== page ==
A culture of health is spreading in corporate America. Instead of cutting health-care benefits and paring back programs to reduce costs, many forward-thinking employers are adding programs and services aimed at promoting employee health and wellness. Through comprehensive health and wellness strategies, employers are educating and empowering employees to take charge of their own health, manage chronic conditions and adopt healthier behaviors.
Companies speak of the culture of health as a paradigm shift, which they believe will reap a positive return-on-investment in the short and long term. It encompasses health programs and risk management, such as offering flu shots. The strategies are also longer term, focusing on providing the right care and treatment resources--in line with proven case management strategies--while preserving scarce and costly resources through wellness and prevention.
"For the last 10 years, our company has been extremely focused on the safety aspects of work, and we had a real safety thrust that became the culture at Intel. As a result, we have a miniscule number of injuries," says Sue Adams, worldwide health and productivity manager for Intel Corporation. "We need to take this to the next level."
For Intel, the world's largest chipmaker and a leading manufacturer of computer, networking and communication products, the reasons behind its culture of health are multifaceted, including productivity concerns, the cost of health care and the issue of "presenteeism," meaning employees who are at work but not functioning at their optimal best. "Plus there is the fact that people can be more engaged if they are healthier and the company cares about their health," Adams adds.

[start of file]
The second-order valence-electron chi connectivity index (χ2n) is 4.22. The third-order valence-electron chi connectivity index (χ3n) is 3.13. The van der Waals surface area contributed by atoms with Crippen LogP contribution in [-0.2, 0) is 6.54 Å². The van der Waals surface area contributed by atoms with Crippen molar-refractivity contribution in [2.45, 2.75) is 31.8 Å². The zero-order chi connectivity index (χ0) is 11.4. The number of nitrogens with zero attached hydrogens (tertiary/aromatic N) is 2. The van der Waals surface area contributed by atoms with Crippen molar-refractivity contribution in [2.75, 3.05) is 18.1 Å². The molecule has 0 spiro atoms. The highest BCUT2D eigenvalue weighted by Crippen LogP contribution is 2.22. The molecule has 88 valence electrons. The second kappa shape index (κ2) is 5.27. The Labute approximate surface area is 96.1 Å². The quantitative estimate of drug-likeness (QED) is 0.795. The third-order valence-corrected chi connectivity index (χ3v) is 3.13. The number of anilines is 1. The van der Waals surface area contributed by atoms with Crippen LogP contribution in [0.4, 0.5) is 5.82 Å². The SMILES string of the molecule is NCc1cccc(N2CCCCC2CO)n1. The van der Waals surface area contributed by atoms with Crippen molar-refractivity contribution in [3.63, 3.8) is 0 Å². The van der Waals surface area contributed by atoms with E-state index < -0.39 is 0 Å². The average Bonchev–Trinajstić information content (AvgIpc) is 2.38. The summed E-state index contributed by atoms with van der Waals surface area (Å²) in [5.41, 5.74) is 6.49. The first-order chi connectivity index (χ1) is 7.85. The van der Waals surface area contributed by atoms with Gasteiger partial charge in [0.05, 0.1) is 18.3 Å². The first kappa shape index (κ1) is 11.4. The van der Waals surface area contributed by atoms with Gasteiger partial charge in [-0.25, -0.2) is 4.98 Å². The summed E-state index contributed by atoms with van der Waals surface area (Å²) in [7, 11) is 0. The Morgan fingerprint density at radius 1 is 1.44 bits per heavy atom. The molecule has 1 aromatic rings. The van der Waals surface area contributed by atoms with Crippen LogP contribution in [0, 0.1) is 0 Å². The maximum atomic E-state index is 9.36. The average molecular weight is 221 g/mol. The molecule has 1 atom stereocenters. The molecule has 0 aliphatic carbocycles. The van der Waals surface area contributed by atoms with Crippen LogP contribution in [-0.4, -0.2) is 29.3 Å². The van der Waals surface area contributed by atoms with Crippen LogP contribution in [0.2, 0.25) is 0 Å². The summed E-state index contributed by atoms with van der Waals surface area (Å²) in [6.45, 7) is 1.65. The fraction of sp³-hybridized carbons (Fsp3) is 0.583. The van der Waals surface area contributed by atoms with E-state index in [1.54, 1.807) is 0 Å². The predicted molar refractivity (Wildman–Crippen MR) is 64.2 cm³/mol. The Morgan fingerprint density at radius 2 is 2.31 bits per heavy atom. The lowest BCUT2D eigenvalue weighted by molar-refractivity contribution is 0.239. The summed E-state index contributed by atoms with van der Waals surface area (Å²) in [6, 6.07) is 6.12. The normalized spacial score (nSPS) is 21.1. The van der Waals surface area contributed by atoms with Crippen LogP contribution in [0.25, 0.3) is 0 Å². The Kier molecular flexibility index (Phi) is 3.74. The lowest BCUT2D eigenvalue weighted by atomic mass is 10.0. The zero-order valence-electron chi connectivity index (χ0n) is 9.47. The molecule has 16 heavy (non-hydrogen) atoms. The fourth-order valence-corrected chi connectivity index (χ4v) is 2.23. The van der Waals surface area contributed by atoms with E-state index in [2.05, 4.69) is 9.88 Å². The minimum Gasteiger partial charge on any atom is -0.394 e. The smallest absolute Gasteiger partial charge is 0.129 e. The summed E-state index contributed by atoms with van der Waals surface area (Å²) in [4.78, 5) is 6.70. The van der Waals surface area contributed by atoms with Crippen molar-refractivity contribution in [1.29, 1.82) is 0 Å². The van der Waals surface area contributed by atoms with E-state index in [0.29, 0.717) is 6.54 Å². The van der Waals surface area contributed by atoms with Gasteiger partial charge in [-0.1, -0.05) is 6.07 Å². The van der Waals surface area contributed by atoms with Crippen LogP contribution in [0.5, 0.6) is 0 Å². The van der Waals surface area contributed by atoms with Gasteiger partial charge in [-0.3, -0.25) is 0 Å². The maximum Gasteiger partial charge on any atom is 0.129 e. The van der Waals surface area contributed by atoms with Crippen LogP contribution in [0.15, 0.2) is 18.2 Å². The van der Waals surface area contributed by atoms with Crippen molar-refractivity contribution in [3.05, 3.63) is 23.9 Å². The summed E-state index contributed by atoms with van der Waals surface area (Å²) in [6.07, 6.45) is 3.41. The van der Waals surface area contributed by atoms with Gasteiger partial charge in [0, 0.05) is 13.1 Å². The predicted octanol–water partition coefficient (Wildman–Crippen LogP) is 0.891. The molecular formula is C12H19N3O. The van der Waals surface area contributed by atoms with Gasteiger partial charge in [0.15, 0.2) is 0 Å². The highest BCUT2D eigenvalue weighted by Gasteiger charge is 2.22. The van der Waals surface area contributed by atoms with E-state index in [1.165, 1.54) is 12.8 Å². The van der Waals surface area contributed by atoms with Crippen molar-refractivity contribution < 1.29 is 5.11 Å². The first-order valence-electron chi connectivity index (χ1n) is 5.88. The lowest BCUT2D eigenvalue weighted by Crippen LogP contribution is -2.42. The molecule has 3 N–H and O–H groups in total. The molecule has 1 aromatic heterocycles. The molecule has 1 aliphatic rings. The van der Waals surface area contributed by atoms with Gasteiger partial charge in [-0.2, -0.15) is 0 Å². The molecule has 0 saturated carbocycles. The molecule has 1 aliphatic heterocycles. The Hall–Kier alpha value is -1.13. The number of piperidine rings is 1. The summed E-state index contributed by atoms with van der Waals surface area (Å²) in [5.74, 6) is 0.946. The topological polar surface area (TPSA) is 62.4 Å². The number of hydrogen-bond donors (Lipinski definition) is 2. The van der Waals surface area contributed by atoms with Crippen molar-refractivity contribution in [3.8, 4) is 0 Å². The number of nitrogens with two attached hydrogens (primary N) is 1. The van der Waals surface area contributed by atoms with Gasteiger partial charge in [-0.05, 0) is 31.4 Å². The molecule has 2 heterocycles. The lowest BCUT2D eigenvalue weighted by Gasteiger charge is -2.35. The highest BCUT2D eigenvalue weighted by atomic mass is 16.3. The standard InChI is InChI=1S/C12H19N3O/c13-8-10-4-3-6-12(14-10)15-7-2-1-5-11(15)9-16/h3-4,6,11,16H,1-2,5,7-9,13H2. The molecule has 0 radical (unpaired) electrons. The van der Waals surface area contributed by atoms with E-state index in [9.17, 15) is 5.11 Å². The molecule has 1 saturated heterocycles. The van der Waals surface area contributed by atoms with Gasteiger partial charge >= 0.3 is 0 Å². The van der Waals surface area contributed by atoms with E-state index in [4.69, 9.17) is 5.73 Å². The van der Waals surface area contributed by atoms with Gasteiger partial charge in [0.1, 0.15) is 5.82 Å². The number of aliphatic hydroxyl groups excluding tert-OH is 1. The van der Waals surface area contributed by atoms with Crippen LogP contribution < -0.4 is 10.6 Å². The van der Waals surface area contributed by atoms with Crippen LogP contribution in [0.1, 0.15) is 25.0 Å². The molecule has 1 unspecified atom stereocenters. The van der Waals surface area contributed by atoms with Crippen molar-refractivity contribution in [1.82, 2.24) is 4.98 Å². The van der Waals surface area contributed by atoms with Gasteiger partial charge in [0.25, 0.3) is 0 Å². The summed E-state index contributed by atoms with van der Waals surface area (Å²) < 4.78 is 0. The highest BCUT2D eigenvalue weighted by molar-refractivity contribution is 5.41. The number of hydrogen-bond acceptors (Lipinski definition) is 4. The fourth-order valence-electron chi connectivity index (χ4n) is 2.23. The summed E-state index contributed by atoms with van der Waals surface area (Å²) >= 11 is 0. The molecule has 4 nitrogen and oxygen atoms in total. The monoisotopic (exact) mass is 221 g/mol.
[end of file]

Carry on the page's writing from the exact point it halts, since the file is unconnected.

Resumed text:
A culture of health holds bottom-line appeal for companies struggling to deal with health-care inflation. According to Hewitt Associates, a human resources outsourcing and consulting firm, U.S. employers will see a 9.9 percent average increase in health-care costs in 2006, following a 9.2 percent increase in 2005. The answer, say many employers, is to provide the right benefit plans and programs, with a particular emphasis on healthy employees and employees who face some risks that have not yet materialized or worsened.
"Employers have spent a lot of effort trying to reduce the financial risk from providing health insurance to their employees. But the greater risk is what employees' health problems can cost them in the form of lost productivity at work or the total burden of illness. This is the risk they should manage, by reducing the overall health risks of their employees," says Sean Sullivan, president and CEO of the Institute for Health and Productivity Management.
Promoting health makes good business sense, a fact that is being embraced by top management at many employers. "When I presented the concept to the chairman, I never finished my presentation. Right away he said, 'I get it. It's the right thing to do for our people, and it's the smart thing to do for our business.' The chairman of the company is the project champion," says Joseph Checkley, global benefits director for American Standard Companies.